3 You can teach yourself power cleans.  And you certainly don’t need bumper plates.

4 Work out alone.  If you want to start with a friend that’s fine.  Never be dependent on someone else to workout.  Also, by working out you are more likely to meet new people.  Learn to work-in with people.  Tell them you are amazingly fast at swapping out plates and they will hardly notice you are there.

5 Bring a gym back with everything.  You don’t want to have to quit your workout because you forgot a towel.  Pansy.

6 Stay away from machines and learn to love the barbell and dumbbell.

7 You don’t need a trainer, youtube has everything you need.  And people will often criticize your form but they don’t know shit themselves.

8 I’ve never been injured lifting.  It seems that everyone else has, though.  Maybe more people should listen to me.

9 Ask for a spot.  Every single time you bench press heavy you should ask for a spot.

10 Log everything.  Handwritten notebook style.  You’ll lose or break your phone and besides, you look like a nerd logging your workout on a phone.

I’ve been working out consistently for 5 years now.  If I knew then what I know now, I would have continued to lift in my 20’s.  I had a lot of fun those years, but I am really interested about what my statistics would be now if I had been more consistent.  After your newbie gains, you see how you hit a platue for a while, then go back down in weight and work back up slowly.  Your personal records show up in waves so you have to look at the big picture for overall performance.  Knowing this, you should continue to lift.  I haven’t even mentioned the benefits of lifting, this is just a nitty gritty guide to get your ass in the gym.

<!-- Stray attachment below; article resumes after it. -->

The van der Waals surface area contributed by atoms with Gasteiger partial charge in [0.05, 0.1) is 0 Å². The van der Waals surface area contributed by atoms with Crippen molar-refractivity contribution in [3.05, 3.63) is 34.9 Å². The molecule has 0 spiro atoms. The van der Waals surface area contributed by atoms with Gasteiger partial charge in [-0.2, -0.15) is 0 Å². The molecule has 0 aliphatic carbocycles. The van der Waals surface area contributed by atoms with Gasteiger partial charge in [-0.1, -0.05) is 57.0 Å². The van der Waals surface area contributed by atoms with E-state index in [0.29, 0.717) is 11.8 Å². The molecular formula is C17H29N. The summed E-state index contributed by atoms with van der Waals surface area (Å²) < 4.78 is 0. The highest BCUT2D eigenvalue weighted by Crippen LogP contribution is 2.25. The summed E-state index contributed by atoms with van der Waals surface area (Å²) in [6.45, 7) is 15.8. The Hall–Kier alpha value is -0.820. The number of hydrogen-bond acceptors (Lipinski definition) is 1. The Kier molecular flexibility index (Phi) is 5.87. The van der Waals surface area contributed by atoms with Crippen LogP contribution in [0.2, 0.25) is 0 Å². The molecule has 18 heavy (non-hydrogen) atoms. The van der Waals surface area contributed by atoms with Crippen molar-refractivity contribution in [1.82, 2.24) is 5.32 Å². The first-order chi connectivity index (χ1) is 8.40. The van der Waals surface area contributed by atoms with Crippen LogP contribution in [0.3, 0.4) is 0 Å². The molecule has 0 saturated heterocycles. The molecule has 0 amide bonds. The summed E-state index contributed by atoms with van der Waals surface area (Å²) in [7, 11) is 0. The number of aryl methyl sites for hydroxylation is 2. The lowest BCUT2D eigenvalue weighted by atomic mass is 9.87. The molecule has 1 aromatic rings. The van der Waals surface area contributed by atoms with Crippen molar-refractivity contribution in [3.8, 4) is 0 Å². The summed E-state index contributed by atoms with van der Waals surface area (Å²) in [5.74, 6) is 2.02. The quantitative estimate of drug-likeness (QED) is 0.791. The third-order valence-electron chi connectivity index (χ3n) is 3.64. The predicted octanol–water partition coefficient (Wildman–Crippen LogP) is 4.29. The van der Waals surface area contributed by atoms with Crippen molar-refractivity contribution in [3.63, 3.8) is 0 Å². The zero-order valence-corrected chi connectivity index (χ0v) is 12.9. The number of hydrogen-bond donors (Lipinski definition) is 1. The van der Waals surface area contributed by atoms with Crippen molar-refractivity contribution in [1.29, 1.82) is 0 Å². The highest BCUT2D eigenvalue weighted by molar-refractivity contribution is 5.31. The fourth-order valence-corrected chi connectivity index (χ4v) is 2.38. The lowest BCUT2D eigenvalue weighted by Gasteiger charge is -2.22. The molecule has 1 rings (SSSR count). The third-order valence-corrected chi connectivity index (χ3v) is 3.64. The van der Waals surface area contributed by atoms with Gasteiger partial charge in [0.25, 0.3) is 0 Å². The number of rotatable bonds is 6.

5 comments on “10 gym training lessons to Consider

  1. Injuries happen to everyone eventually. I’ve learnt a few painful lessons from going too heavy on squats. Always check your form and don’t stroke your ego with more weight than you can safely handle.


  2. Would you mind sharing your heavy squat injury experience? Do you still squat or did the injury sway you from doing the exercise completely.


  3. I still squat heavy, I’m much more careful about my form now though. Every time I’ve injured myself it was due to overexerting myself through doing too many reps. I’ve squatted 455 singles without issue, and yet yesterday while doing 295 5×5 I mangled my back. So yeah. Listen to your body.


  4. Thanks, your comment could help someone out because it’s usually the low rep heavy singles that people fear and it might keep them from moving forward. I’ve had a complete back muscle spasm but it was before I even started descending, so I re-racked and waited it out. Is a mangled back from leaning forward?


  5. It occurred because I rounded out my back at the bottom of the last few reps, and I ignored it and finished my set. Arguably it’s not the heavy singles that are most dangerous, it’s the triples and fives. You did the right thing by not pushing through the spasm.